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Kb 96 so 

« ' .1 

The Journal of a 
Neglected Wife 

Mabel Herbert Urner 

Now York 

B. W. Dodge <£ Company 



.."\ ; 'VbkV,TY| 

^ * a J ^ 


Copyright, 1909, by 

Registered at Stationer* 9 Hall, London 
(All Eights Reserved) 

Printed in the United States of America 



April 15th 
Is he with her again to-night? Since 
ten o'clock I have been watching at the 
library window. I try to sit quietly in 
my room and read or sew, but in a few 
moments I find myself back at the win- 
dow, gazing down the street, hoping 
breathlessly that each coming figure will 
be he. And then always my heart sinks 
sickeningly when the street-lamp at the 
corner shows it to be some passing stran- 
ger. And yet how little difference it 
makes whether he comes now or an hour 
later! I feel that he is with her — that he 
has been with her all evening. It always 
brings that sickening weight in my chest. 


and a trembling weakness like that of 

April 18th 

How much longer can I bear this? If 
only I could go to some one for advice or 
help — to be able to unburden it all! But 
that is impossible. How can I confess to 
any one that for over a year my husband 
has been infatuated with another woman? 
It would only add to my sense of degra- 
dation to know that any one shared my 

April 81st 

I feel sure that he has not seen her for 
several days. I am happier and more 
hopeful than I have been for weeks. 

April JJd 
At dinner he asked if I would not like 
to go to the theater. There was a note 
almost of apology in his voice, as though 
there had come to him a sudden realization 
of how rarely he had taken me anywhere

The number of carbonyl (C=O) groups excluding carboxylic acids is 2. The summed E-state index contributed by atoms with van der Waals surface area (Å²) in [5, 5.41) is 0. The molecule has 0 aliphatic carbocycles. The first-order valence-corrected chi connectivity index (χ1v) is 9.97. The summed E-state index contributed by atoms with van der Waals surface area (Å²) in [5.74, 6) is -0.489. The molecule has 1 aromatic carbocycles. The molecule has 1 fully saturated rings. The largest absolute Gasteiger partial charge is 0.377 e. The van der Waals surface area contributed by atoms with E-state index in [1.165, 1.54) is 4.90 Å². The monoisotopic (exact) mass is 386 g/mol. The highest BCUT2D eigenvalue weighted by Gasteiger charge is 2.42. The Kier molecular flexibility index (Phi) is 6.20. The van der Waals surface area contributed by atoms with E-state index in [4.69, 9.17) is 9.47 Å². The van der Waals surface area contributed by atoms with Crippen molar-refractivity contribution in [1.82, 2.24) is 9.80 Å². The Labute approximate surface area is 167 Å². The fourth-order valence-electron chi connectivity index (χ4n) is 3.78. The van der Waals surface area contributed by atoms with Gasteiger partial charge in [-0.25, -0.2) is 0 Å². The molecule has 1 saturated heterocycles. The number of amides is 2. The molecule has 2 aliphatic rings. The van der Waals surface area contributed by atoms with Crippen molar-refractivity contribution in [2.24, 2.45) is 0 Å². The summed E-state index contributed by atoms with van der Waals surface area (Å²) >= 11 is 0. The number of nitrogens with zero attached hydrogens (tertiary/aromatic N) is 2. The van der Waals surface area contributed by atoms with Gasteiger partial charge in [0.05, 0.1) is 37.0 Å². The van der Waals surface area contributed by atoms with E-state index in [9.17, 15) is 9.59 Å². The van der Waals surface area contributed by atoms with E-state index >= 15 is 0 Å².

of late. But I felt that one of our old 


home evenings might bring us nearer than 
any theater. So after dinner he read to 
me as he used to do. I have always loved 
our library, the dark woodwork, the soft 
rich colors of the hangings and rugs. And 
to-night, as he sat beside the shaded light, 
with the gas logs sending flickering shad- 
ows over the room, I had some of the 
old feeling of pride and security in my 
home. Surely no other woman could per- 
manently come between my husband and 
his home. I am sure he has not seen her 
now for over a week. And yet I am 
almost afraid to hope. . . • 

April 25th 
He was with her again last night. He 
said he was detained at a stockholders' 
meeting. But I know — I know! What 
shall I do? Have I the strength to bear 

April 27th 
My worst fears are verified. Oh, 
Horace, Horace, how can you degrade me 



so ? How can you come home reeking with 
another woman's perfume? What have I 
ever done that I must bear such humilia- 
tion? And I must bear it in silence — I 
must pretend to be blind. Once he knows 
that I know I would have to leave him. If 
there is in me any vestige of womanly 
pride I could not continue to live with 
him and tacitly consent to be daily dis- 
honored. And I have not the courage to 
leave him — to face life alone. Before that 
thought my mind cowers in sickening 

It was almost dawn this morning when, 
after a sleepless night, I went into the 
bath-room for some bromide. The door 
that led into his room was partly open. I 
could see that he was asleep, his face 
turned from me, one arm thrown over his 
head. His coat hung on a chair near by. 
The desire to touch it, to breathe in the 
faint fragrance of cigars that I knew it 
would hold, to comfort my poor starved 
soul with at least this semblance of near- 



ness to him, made me stoop over, lift the 
coat from the chair and bury my face 
against it. And then! Oh, the sickening 
knowledge that came to me then! From 
the arm and shoulder of the coat came a